Gary Levine: If you don’t mind, I’d like to chat, for a moment, about the Starlight Children’s Foundation. September 1stwas Childhood Cancer Awareness Day and you have done a great deal on behalf of the Starlight Children’s Foundation. The foundation is remarkable and is an absolute blessing for children with life-threatening illnesses and their families. Would you tell us why you chose to work on their behalf and how our interested readers can lend a hand?
Dave Koz:“They got me on the first time that I went to go to Children’s Hospital Los Angeles. I met the co-founder of Starlight…an actress named Emma Samms. I met her through my work with ‘General Hospital,’ the TV show. She was on it.”
Koz was asked, by ABC television producers, to perform on the daytime show. The series had been using the second track from Koz’s debut album, a song titled “Emily” that was written by Koz and the aforementioned Bobby Caldwell and Jeff Lorber. Dave was later commissioned to write the show’s new theme song. Koz composed “Faces of the Heart,” which served as the GH title song from 1993 until 2004.
“And I met her at an event and she said, ‘Can you come to do an event for my organization at a hospital for sick kids?’ I said ‘Oh, sure, I’d love to do that, thank you!’ And went there the next week…and got immediately hooked. I saw these innocent kids that just want to be kids. And I’ve been working with Starlight now for…that was 1993 that I got involved…so, we’re looking at 25 years now…just raising awareness and raising funds for them to keep their work going. Their work is so important! It’s very much behind the scenes but it’s really meant to create a little more normalcy for kids that are in a very abnormal environment. Kids just want to be children and yet they’re hooked up to tubes and can’t get out of bed and in hospitals. It’s just a very scary thing for the kids and their whole entire family organism that surrounds the kid. Through their various programs, we’ve connected with them and we’ve raised…through various things that we do at the generosity of my fans…and, I’m SO proud to say that we’ve raised close to three-quarters of a million dollars. That’s not chump-change! They’re very pleased…and so am I. And, I know that we’ve been able to help because I’ve seen it. We’ve been able to help thousands and thousands of children and their families through the generosity of our fans. It’s great when you’re able to connect with a charity that you really believe in…and, they check out on all the levels. A lot of charities, the ratio for monies raised to the monies spent is not admirable. Starlight always ranks in the top tiers of ranking for charities. And, if people are interested in finding out more, they can just visit the website which is starlight.org and I back it up one hundred percent. I think they’re a fantastic organization!”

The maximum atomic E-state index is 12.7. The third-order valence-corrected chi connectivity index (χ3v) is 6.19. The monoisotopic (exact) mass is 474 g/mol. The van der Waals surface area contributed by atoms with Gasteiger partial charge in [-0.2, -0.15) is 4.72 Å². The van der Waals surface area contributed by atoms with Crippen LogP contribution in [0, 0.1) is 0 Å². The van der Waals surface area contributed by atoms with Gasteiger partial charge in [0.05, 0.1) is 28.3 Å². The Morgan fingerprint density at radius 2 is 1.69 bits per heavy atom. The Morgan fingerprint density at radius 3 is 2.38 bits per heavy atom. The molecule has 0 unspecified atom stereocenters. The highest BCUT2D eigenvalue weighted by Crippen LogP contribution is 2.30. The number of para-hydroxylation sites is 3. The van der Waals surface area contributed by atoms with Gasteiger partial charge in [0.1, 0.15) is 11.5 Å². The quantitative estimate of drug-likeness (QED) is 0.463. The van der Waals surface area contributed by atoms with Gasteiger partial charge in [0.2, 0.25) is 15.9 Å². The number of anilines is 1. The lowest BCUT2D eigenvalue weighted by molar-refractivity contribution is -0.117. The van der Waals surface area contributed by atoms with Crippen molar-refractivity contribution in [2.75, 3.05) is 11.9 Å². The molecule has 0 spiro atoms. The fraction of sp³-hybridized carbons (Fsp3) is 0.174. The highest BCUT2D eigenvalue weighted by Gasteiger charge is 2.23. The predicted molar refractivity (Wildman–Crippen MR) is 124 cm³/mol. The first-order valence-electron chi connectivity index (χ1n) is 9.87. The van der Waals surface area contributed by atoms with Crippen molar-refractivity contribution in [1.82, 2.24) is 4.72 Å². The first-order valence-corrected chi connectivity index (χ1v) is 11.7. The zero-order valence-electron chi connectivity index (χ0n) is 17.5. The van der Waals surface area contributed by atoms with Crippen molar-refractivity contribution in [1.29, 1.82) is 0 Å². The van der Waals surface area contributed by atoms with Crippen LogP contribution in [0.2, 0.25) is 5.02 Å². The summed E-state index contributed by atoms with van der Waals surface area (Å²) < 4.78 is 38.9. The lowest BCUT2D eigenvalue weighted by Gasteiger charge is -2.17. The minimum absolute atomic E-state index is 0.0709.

The Starlight Children’s Foundation® is a 501(c)(3) organization that offers numerous programs that “turn a hospitalized child’s pain, fear and stress into laughter, fun and joy by providing them with the best in entertainment, education and one-of-a-kind experiences — because sick kids are still kids.” Readers wishing to donate can visit the site or click here.
Gary Levine: Last question, Dave. The Dave Koz and Friends Christmas Tour begins down here in South Florida. Fans will have four opportunities to see you perform locally in Sarasota, Clearwater, Naples and Fort Lauderdale. You’ll be here with South Florida-born, Mindi Abair. Here’s my question: you’ll be performing 27 times over a 30 day period covering all corners of the country. Emotionally, physically and logistically, and with all of the other business obligations that you appear to be involved with, how does one manage to muster up a smile and perform over such a stretch?
Dave Koz:“I’ll tell you…27 is the maximum that we’ve ever done. I think we’ve done 26 before…27 is…I’m scratching my head, but in our 21st year, people are still wanting to come. And, we’re also doing new markets, too. Every year we add a few new markets because it’s important to expand the base. But, the answer to your question is…I’ll give you a two-fold answer. One is sharing the stage with people I love and that I can rely on to not drop the ball when they get it. So, Jonathan Butler, my brother, Mindi Abair, Keiko Matsui…we’re introducing a phenomenal female vocalist by the name of Sheléa…she’s kind of like the closest I’ve heard to Whitney Houston. She is UN-REAL! So, these are people who are at the top of their game and great friends. And, then, we have this amazing band and incredible crew that sets everything up, so, when we walk in in the afternoon for sound check, it’s perfect. It’s about surrounding yourself with the very, very best to make the experience non-stressful from day to day. And then comes the magic at night. We’re in front of an audience. They’re excited. It’s Christmas-time, there’s all this great music, people are happy, people have open ears and open arms and open hearts and that’s what gives us the energy. That’s the boost that we look forward to every night.”
Dave paused momentarily.
“Admittedly, I’m not…when it’s all said and done…I don’t need to hear another Christmas song until next year (big chuckle) but, other than that, it’s a very inspiring experience from start to finish.”
Dave Koz and friends…Mindi Abair, Jonathan Butler, Keiko Matsui and Sheléa will be performing at the following venues:
November 23 (Friday) in Sarasota at Van Wezel Performing Arts Hall (click here for tickets)
November 24 (Saturday) in Clearwater at Ruth Eckerd Hall (click here for tickets)
November 25 (Sunday) in Naples at Hayes Hall Artis-Naples (click here for tickets)
November 27 (Tuesday) in Fort Lauderdale at Parker Playhouse (click here for tickets)